Examining the historical aspects of the tombs helps us understand how the elites of Lycia wanted to be presented. The monumentality of the tombs is a part of this, since monumentality signifies many things about a community: the ability to organise (most likely due to an authoritative figure i.e. a king), improved technical skill that isn’t relevant to food production and having the resources either to train artists or to pay for them to come in from elsewhere (Childe (1936 4th edition) 146-147). Although Childe was applying these criteria to much earlier civilisations than that of the Lycians, due to the lack of written sources using historical monuments in this way is an important part of learning about the Lycian culture, as we have to treat them as a prehistoric society even though we know them to be a literate society.

Tomb of Kheriga, known as the Xanthian Obelisk. C.420-412 Inscribed upon it is an outline of the reigning dynast written in Lycian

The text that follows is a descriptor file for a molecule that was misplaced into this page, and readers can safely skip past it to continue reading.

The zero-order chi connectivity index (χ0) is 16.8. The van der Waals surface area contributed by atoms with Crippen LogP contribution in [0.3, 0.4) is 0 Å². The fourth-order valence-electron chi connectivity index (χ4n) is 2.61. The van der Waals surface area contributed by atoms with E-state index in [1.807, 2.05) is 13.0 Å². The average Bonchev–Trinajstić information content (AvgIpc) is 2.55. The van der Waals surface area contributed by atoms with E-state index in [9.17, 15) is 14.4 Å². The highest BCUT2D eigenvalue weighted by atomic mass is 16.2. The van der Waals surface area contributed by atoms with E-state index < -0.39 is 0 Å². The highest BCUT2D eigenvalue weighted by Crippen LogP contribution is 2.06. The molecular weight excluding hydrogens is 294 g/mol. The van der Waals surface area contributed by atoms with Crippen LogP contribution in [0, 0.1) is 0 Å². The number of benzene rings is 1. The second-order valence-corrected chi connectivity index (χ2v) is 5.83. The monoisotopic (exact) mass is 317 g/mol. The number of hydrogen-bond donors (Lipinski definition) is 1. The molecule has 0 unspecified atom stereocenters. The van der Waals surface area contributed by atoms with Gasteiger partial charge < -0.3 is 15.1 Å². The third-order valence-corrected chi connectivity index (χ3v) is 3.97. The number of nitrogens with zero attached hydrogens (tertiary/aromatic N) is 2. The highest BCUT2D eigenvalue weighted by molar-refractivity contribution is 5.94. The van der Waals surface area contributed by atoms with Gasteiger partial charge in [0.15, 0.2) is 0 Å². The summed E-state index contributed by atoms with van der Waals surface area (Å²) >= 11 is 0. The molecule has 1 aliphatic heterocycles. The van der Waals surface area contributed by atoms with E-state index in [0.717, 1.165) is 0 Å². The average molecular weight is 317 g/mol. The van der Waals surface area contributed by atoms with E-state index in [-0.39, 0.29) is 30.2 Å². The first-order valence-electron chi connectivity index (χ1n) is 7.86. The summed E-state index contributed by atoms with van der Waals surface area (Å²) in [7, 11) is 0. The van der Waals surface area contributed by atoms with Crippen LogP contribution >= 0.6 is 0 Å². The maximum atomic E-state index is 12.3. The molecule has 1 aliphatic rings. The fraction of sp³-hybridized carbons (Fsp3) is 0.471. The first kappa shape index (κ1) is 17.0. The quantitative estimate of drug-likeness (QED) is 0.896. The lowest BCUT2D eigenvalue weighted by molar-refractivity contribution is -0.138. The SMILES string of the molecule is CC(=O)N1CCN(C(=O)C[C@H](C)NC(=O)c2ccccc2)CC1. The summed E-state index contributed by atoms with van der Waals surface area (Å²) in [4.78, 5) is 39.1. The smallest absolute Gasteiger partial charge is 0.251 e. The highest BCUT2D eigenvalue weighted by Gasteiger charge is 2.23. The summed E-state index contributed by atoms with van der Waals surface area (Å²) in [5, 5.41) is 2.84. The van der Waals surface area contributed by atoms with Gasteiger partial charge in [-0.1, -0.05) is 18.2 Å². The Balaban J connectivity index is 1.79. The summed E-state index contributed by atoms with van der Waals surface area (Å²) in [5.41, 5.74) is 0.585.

I have previously mentioned how Erbbina rewrote history in the sculpted reliefs of his tomb, presenting a sanitised version of events that portrays him in the best possible light. In much the same way, the scale of the Nereid Monument plays into this. It is a tomb that is known as a herõon, or a hero monument and is in the style of a small temple. This design is a part of the misinformation Erbbina was attempting to portray. Comparing the motifs and messages of the Nereid Monument and the Xanthian Obelisk helps to reveal that size isn’t everything when discussing the success of a king. The Xanthian Obelisk   is the tomb of the dynast Kheriga, thought to be the grandfather of Erbbina, his tomb is comparatively simpler than the Nereid monument, yet his achievements are much greater (Keen (1998). It is a Pillar tomb and is inscribed with the achievements of its owner, particularly prevalent are his victories over the Athenians: “with Trbbenimi he [Kheriga] defeated the army of Melesandros.”[1] This comparison between the tombs of Erbbina and Kheriga helps to reveal the strengths and limitations of using funerary monuments as sources for Lycian culture. The Xanthian Obelisk is some forty years older than the Nereid Monument; it makes sense that the later one displays a greater variety of artistic genres. Another reason for the difference in style are the different contexts that they were built in, Kheriga is celebrated for his victory over the Athenians, a lack of Hellenising elements is unsurprising, since during this period they were free from Athenian/Delian League and Persian control (Bean (1978) 58). The ‘Pillar’ type of tomb is very symbolic of Lycia, and this is likely an attempt by Kheriga to celebrate Lycian identity, and the independence that they so greatly value. The only Hellenising element of the tomb is a short poem in the style of Simonides, written in Greek. Bean provides an excellent summary of its contents: “he was said to have been a champion wrestler in his youth, to have sacked many cities, slain seven Arcadian hoplites in a day, set up more trophies than any other man, and added glory to the house of Karikas [The dynastic family of Xanthos].” (Bean (1978) 58; this summary is based upon TAM I 44; SEG 42 1245.12.) It is poignant that the only Greek medium that is used on the tomb is used to humiliate them. The tomb, and by proxy Kheriga, are thus symbols of Lycian liberty, something that is integral to the Lycian’s identity.